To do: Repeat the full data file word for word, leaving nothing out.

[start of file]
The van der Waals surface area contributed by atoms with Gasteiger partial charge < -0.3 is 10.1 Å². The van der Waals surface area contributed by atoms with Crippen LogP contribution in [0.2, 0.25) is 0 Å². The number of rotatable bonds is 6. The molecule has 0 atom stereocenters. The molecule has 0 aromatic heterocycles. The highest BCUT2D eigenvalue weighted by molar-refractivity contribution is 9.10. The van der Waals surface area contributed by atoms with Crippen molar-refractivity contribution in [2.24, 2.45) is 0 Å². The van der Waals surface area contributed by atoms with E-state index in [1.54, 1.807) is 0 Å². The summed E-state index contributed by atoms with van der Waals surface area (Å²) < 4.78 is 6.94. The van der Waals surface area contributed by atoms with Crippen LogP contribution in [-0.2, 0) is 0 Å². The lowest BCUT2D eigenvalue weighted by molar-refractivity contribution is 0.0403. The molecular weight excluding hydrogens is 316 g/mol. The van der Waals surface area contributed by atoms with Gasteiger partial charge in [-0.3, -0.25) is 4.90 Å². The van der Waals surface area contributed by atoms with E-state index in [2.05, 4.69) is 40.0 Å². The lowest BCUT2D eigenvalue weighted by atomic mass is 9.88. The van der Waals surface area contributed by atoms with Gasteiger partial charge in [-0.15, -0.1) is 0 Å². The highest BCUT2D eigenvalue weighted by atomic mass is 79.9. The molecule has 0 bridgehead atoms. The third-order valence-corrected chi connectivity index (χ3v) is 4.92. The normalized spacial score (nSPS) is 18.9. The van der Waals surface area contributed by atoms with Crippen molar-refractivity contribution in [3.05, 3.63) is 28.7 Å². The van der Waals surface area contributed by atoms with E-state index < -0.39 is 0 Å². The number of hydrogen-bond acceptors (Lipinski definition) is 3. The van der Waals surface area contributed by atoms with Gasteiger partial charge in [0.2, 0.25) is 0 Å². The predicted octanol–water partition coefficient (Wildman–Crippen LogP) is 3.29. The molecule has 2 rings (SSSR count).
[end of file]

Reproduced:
The van der Waals surface area contributed by atoms with Gasteiger partial charge < -0.3 is 10.1 Å². The van der Waals surface area contributed by atoms with Crippen LogP contribution in [0.2, 0.25) is 0 Å². The number of rotatable bonds is 6. The molecule has 0 atom stereocenters. The molecule has 0 aromatic heterocycles. The highest BCUT2D eigenvalue weighted by molar-refractivity contribution is 9.10. The van der Waals surface area contributed by atoms with Crippen molar-refractivity contribution in [2.24, 2.45) is 0 Å². The van der Waals surface area contributed by atoms with E-state index in [1.54, 1.807) is 0 Å². The summed E-state index contributed by atoms with van der Waals surface area (Å²) < 4.78 is 6.94. The van der Waals surface area contributed by atoms with Crippen LogP contribution in [-0.2, 0) is 0 Å². The lowest BCUT2D eigenvalue weighted by molar-refractivity contribution is 0.0403. The molecular weight excluding hydrogens is 316 g/mol. The van der Waals surface area contributed by atoms with Gasteiger partial charge in [-0.3, -0.25) is 4.90 Å². The van der Waals surface area contributed by atoms with E-state index in [2.05, 4.69) is 40.0 Å². The lowest BCUT2D eigenvalue weighted by atomic mass is 9.88. The van der Waals surface area contributed by atoms with Gasteiger partial charge in [-0.15, -0.1) is 0 Å². The highest BCUT2D eigenvalue weighted by atomic mass is 79.9. The molecule has 0 bridgehead atoms. The third-order valence-corrected chi connectivity index (χ3v) is 4.92. The normalized spacial score (nSPS) is 18.9. The van der Waals surface area contributed by atoms with Crippen molar-refractivity contribution in [3.05, 3.63) is 28.7 Å². The van der Waals surface area contributed by atoms with E-state index < -0.39 is 0 Å². The number of hydrogen-bond acceptors (Lipinski definition) is 3. The van der Waals surface area contributed by atoms with Gasteiger partial charge in [0.2, 0.25) is 0 Å². The predicted octanol–water partition coefficient (Wildman–Crippen LogP) is 3.29. The molecule has 2 rings (SSSR count).